Maori have always been regarded as ‘good Abos,” by even well intentioned white Australians. The depth of racist belief, and invective is almost beyond our comprehension, and was something that I had great difficulty coping with when I first arrived in 1958, but you soon learn to shut-up in order to fit in.

It explains why I was recruited in 1998 to head up a Aboriginal run Health Board in the Northern Territory  when the directors indicated that they specifically wanted a New Zealander for what was a pioneering health initiative that unfortunately ran its usual course of Australian Government funding of Aboriginal initiatives – five years to be precise! It precisely reflected the patronising and token attempts to repair 150 years of Aboriginal health neglect, and its very success clearly troubled Canberra.

The level of underlying and insidious racism that affects every aspect of indigenous relationship is pervasive, corroding, and debilitating. The lip-service paid to concepts of ‘country’ during official events are about the only time that the average Australian experiences contact with Aboriginal culture, and it is as meaningless to the average ‘Oz as the didgeridoo.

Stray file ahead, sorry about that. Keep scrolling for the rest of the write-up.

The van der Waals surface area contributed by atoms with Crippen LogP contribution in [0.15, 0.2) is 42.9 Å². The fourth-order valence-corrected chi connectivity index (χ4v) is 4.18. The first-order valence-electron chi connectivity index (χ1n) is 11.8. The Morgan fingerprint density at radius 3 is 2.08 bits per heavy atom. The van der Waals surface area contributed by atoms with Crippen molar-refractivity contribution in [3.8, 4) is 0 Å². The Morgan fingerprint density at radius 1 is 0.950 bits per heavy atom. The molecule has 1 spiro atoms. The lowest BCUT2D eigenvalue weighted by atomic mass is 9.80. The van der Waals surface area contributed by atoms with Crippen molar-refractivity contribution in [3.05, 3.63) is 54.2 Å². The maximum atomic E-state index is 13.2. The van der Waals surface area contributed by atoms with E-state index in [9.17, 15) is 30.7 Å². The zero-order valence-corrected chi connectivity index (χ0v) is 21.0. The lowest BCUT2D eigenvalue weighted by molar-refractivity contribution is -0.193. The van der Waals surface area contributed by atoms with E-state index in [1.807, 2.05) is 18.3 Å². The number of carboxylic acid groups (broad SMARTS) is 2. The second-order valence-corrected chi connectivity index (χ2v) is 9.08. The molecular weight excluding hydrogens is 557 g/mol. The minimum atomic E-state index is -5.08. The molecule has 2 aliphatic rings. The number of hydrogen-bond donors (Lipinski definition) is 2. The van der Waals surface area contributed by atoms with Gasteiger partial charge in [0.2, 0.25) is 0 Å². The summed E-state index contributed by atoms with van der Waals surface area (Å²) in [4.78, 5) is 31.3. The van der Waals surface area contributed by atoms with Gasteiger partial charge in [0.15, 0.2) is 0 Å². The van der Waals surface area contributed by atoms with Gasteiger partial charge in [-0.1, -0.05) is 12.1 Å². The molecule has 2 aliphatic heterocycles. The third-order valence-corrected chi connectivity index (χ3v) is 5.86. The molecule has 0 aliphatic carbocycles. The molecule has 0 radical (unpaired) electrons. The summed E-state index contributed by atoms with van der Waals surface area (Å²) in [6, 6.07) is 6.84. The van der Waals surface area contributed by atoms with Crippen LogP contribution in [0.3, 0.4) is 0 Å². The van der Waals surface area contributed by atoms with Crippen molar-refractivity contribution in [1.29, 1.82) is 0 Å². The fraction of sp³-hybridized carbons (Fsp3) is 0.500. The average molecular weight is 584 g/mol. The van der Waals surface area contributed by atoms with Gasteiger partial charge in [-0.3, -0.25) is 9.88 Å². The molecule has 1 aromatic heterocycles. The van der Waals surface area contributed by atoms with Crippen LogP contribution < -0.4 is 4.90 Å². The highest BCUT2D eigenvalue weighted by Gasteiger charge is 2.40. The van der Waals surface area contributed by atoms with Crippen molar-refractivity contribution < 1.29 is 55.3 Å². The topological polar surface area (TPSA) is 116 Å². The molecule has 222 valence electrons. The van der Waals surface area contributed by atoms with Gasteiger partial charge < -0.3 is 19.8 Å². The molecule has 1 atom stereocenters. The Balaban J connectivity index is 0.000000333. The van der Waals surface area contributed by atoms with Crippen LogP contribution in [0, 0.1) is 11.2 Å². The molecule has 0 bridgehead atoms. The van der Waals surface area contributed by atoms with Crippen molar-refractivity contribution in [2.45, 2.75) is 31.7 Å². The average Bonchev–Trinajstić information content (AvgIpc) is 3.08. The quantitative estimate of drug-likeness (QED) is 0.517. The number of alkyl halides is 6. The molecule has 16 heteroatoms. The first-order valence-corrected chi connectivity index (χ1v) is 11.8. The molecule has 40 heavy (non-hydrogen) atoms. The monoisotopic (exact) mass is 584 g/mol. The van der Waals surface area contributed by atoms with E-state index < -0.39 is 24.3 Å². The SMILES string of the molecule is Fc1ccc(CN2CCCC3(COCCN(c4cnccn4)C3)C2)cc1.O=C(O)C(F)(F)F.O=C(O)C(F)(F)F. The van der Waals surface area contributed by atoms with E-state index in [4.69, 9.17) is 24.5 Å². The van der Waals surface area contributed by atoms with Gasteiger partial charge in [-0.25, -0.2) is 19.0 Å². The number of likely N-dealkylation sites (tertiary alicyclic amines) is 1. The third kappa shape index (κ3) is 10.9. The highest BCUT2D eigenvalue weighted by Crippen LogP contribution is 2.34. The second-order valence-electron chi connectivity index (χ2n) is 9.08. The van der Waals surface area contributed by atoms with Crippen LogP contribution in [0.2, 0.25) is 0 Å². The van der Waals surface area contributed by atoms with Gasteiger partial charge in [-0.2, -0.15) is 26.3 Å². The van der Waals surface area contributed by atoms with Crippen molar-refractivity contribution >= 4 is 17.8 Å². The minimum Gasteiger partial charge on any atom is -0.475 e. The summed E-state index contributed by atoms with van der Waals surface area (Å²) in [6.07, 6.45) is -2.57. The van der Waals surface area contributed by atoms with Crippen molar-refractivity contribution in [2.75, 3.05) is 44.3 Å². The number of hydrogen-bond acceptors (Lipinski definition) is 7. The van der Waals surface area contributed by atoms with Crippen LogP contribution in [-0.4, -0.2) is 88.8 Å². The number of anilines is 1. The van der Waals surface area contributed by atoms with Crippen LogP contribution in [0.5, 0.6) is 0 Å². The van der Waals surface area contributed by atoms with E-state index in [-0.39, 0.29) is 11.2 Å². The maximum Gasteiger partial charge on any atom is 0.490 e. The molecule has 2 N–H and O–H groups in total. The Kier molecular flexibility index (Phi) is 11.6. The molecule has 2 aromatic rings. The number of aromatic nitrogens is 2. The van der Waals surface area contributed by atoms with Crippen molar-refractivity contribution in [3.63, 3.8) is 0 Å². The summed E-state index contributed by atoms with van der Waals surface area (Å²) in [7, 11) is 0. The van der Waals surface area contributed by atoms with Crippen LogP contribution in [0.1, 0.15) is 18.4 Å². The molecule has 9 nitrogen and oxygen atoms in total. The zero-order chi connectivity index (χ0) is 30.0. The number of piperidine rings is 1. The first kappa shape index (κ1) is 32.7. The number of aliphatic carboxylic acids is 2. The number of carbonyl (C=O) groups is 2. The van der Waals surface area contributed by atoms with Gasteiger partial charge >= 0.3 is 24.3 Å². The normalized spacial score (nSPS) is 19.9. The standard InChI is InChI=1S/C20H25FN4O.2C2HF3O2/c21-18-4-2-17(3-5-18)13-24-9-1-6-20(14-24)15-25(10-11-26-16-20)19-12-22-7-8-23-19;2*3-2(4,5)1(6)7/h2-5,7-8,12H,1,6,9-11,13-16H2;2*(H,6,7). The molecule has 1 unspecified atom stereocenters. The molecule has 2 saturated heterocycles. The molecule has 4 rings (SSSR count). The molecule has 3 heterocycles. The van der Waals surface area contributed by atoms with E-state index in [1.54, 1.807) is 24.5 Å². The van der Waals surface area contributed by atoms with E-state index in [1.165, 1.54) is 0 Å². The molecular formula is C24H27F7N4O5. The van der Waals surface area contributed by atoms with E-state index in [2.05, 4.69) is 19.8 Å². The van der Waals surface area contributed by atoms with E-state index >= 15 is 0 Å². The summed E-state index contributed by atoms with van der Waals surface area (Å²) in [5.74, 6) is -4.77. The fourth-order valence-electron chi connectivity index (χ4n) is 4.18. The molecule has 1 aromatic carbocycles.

I am relating my experience in this regard because I strongly believe that Peter Dutton’s efforts to deport as many New Zealanders as possible on ‘his watch’ is actually rooted to a desire to remove as many Maori as possible for the simple reason that they are seen as providing the basis for a myriad of motor-cycle gangs across all the States.

It won’t break the hold of the gangs, many of which are actually based on white-supremacist principles, but it will at least serve the purpose of satisfying a deep-seated resentment arising from Maori being widely seen as ‘trouble-makers,’ and a racial grouping that has managed to become established in Australia through long-standing defective immigration arrangements with New Zealand.